The bracket 26 may be formed of two separate parts 26A, 26B that are movably connected to each other. A first part 26A of the bracket 26 may be attached to the guide rail 25 and a second part 26B of the bracket 26 may be attached to a wall 21 in the shaft 20. The first part 26A and the second part 26B may have the shape of a letter L with a vertical portion and a horizontal portion. The first part 26A of the bracket 26 may be attached from the vertical portion with a clamp 26C and a bolt 26D to the guide rail 25. The second part 26B of the bracket 26 may be attached from the vertical portion to the wall 21 in the shaft 20. The horizontal portions of the first part 26A and the second part 26B of the bracket 26 may be attached to each other with bolts passing through openings is said horizontal portions of the first 26A and the second 26B part of the bracket 26. The openings may be dimensioned so that it is possible to fine adjust the position of the first part 26A and the second part 26B of the bracket 26 in order to be able to align the guide rails 25.

The second part 26B of the bracket 26 may be attached to the wall in the shaft 20 with anchor bolts 26F. The vertical portion in the second part 26B of the bracket 26 may comprise oblong openings 26E being open at the lower end of the vertical portion in the second part 26B. Holes for the anchor bolts 26F may be drilled into the walls 21 of the shaft 20 at predetermined positions. Anchor bolts 26F may be screwed into the holes. The bolts 26F may be screwed only partly into the threading so that the head of the bolts 26F is at a distance from the fastening surface. The second part 26B of the bracket 26 may then be attached to the wall 21 of the shaft 20 before the guide rail 25 installation or during the guide rail 25 installation.

Tightening of the bolts 26F will attach the second part 26B of the bracket 26 to the wall 21 in the shaft 20. The bolts 26F may be tightened from the transport platform 500 manually by a technician or with a robot.

FIG. 9 shows a connection plate.

The connection plate 50 may have a rectangular shape provided with holes 51 for fastening bolts. The connection plate 50 may be positioned against the bottom of the bottom part 25A in the guide rail element 25. Fastening bolts may pass through the holes 51 in the connection plate 50 and through corresponding holes in the bottom part 25A of the guide rail element 25. Two consecutive guide rail elements 25 may thus be connected with the connection plate 50.

The guide rails 25 may be aligned after they have been installed to the respective walls 21 in the shaft 20. The alignment of the guide rails 25 may be done in any known manner.

The figures show an embodiment in which only one first hoist H1 with a transport device 600 is used. The suspension point for the first hoist H1 would have to be changed during the installation. Each row of guide rail elements 25 to be installed would need a suspension point of their own for the first hoist H1. Several first hoists H1 could naturally be suspended from the ceiling of the shaft 20. Each first hoist H1 would thus be provided with a transport device 600 of its own. This would mean that several rows of guide rail elements 25 could be installed simultaneously into the shaft 20.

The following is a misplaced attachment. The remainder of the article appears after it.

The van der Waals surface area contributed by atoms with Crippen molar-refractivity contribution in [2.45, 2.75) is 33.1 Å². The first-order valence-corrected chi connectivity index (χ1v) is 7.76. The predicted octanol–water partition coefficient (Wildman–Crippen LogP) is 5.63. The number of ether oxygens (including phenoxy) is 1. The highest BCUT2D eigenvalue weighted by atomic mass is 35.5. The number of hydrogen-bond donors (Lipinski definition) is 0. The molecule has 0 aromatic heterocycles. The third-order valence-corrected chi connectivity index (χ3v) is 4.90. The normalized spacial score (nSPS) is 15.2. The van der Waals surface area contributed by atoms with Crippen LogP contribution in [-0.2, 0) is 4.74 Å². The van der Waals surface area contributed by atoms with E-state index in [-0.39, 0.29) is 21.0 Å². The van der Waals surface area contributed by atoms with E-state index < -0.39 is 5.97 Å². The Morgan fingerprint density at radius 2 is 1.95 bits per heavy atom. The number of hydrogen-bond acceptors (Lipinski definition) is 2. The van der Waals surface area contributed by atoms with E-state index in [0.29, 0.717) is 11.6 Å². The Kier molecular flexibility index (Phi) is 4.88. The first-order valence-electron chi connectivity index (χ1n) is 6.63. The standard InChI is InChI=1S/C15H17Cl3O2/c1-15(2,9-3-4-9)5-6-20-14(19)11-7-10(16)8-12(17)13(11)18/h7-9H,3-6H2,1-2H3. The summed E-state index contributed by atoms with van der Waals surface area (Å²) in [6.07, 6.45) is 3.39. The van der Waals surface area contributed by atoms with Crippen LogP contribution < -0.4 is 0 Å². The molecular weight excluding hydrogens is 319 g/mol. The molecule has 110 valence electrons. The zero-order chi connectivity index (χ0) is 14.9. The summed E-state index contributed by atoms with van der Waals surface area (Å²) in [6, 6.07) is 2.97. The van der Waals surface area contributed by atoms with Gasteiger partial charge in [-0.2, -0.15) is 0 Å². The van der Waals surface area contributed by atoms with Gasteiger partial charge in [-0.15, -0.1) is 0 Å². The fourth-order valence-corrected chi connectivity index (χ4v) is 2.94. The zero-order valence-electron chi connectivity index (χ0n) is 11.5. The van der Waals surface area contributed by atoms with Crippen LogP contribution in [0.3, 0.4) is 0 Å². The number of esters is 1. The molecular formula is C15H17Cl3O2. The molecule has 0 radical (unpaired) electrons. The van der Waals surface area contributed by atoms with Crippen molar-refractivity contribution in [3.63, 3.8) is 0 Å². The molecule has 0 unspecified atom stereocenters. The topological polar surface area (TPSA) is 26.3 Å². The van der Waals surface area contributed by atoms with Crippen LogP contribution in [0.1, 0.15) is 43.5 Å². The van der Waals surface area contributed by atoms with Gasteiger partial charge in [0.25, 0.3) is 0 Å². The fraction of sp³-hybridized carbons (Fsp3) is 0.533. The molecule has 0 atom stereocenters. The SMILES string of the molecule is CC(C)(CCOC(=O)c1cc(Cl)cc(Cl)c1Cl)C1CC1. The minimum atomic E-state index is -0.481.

The shaft 20 in the figures is intended for only one car 10, but the invention could naturally be used in shafts intended for several cars 10. Such elevator shafts 10 could be divided into sub-shafts for each car 10 with steel bars. Horizontal steel bars could be provided at predetermined intervals along the height of the shaft 20. A part of the guide rails 25 would then be attached to the steel bars in the shaft 20. Another part of the guide rails 25 would be attached to solid walls 21 in the shaft 20.

The invention may be used in low rise or in high rise buildings. The benefits of the invention are naturally greater in high rise buildings. High rise buildings may have a hoisting height over 75 meters, preferably over 100 meters, more preferably over 150 meters, most preferably over 250 meters.

The use of the invention is not limited to the elevator disclosed in the figures. The invention can be used in any type of elevator e.g. an elevator comprising a machine room or lacking a machine room, an elevator comprising a counterweight or lacking a counterweight. The counterweight could be positioned on either side wall or on both side walls or on the back wall of the elevator shaft. The drive, the motor, the traction sheave, and the machine brake could be positioned in a machine room or somewhere in the elevator shaft. The car guide rails could be positioned on opposite side walls of the shaft or on a back wall of the shaft in a so called ruck-sack elevator.